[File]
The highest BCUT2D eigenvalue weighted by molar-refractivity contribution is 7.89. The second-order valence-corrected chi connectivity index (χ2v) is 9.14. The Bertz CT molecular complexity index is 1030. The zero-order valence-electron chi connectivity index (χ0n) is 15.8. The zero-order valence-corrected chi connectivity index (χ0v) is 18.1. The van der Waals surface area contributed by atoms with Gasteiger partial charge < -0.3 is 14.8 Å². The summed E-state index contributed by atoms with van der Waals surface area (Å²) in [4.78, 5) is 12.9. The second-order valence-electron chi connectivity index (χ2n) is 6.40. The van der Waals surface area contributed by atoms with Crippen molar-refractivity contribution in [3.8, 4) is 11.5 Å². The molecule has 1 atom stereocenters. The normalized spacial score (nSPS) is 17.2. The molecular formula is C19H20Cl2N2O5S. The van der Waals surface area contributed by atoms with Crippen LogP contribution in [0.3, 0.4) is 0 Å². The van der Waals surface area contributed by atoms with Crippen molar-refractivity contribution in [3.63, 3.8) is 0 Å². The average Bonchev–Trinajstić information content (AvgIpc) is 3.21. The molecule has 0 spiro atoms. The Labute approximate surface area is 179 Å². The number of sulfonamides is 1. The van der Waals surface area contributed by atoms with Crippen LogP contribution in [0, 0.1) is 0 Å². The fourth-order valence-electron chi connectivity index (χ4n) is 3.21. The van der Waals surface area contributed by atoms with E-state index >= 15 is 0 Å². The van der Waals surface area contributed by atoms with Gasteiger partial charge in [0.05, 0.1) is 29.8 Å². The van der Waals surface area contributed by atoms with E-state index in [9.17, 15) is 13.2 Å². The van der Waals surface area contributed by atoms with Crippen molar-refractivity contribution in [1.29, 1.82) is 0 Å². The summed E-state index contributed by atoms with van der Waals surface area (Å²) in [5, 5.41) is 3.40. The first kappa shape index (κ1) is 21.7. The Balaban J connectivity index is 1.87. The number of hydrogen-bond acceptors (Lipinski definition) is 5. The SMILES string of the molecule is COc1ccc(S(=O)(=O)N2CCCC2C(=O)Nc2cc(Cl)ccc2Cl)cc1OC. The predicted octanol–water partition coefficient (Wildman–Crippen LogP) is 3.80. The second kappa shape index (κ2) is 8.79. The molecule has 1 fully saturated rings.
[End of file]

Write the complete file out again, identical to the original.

The highest BCUT2D eigenvalue weighted by molar-refractivity contribution is 7.89. The second-order valence-corrected chi connectivity index (χ2v) is 9.14. The Bertz CT molecular complexity index is 1030. The zero-order valence-electron chi connectivity index (χ0n) is 15.8. The zero-order valence-corrected chi connectivity index (χ0v) is 18.1. The van der Waals surface area contributed by atoms with Gasteiger partial charge < -0.3 is 14.8 Å². The summed E-state index contributed by atoms with van der Waals surface area (Å²) in [4.78, 5) is 12.9. The second-order valence-electron chi connectivity index (χ2n) is 6.40. The van der Waals surface area contributed by atoms with Crippen molar-refractivity contribution in [3.8, 4) is 11.5 Å². The molecule has 1 atom stereocenters. The normalized spacial score (nSPS) is 17.2. The molecular formula is C19H20Cl2N2O5S. The van der Waals surface area contributed by atoms with Crippen LogP contribution in [0.3, 0.4) is 0 Å². The van der Waals surface area contributed by atoms with Crippen molar-refractivity contribution in [3.63, 3.8) is 0 Å². The average Bonchev–Trinajstić information content (AvgIpc) is 3.21. The molecule has 0 spiro atoms. The Labute approximate surface area is 179 Å². The number of sulfonamides is 1. The van der Waals surface area contributed by atoms with Crippen LogP contribution in [0, 0.1) is 0 Å². The fourth-order valence-electron chi connectivity index (χ4n) is 3.21. The van der Waals surface area contributed by atoms with E-state index >= 15 is 0 Å². The van der Waals surface area contributed by atoms with Gasteiger partial charge in [0.05, 0.1) is 29.8 Å². The van der Waals surface area contributed by atoms with E-state index in [9.17, 15) is 13.2 Å². The van der Waals surface area contributed by atoms with Crippen molar-refractivity contribution in [1.29, 1.82) is 0 Å². The summed E-state index contributed by atoms with van der Waals surface area (Å²) in [5, 5.41) is 3.40. The first kappa shape index (κ1) is 21.7. The Balaban J connectivity index is 1.87. The number of hydrogen-bond acceptors (Lipinski definition) is 5. The SMILES string of the molecule is COc1ccc(S(=O)(=O)N2CCCC2C(=O)Nc2cc(Cl)ccc2Cl)cc1OC. The predicted octanol–water partition coefficient (Wildman–Crippen LogP) is 3.80. The second kappa shape index (κ2) is 8.79. The molecule has 1 fully saturated rings.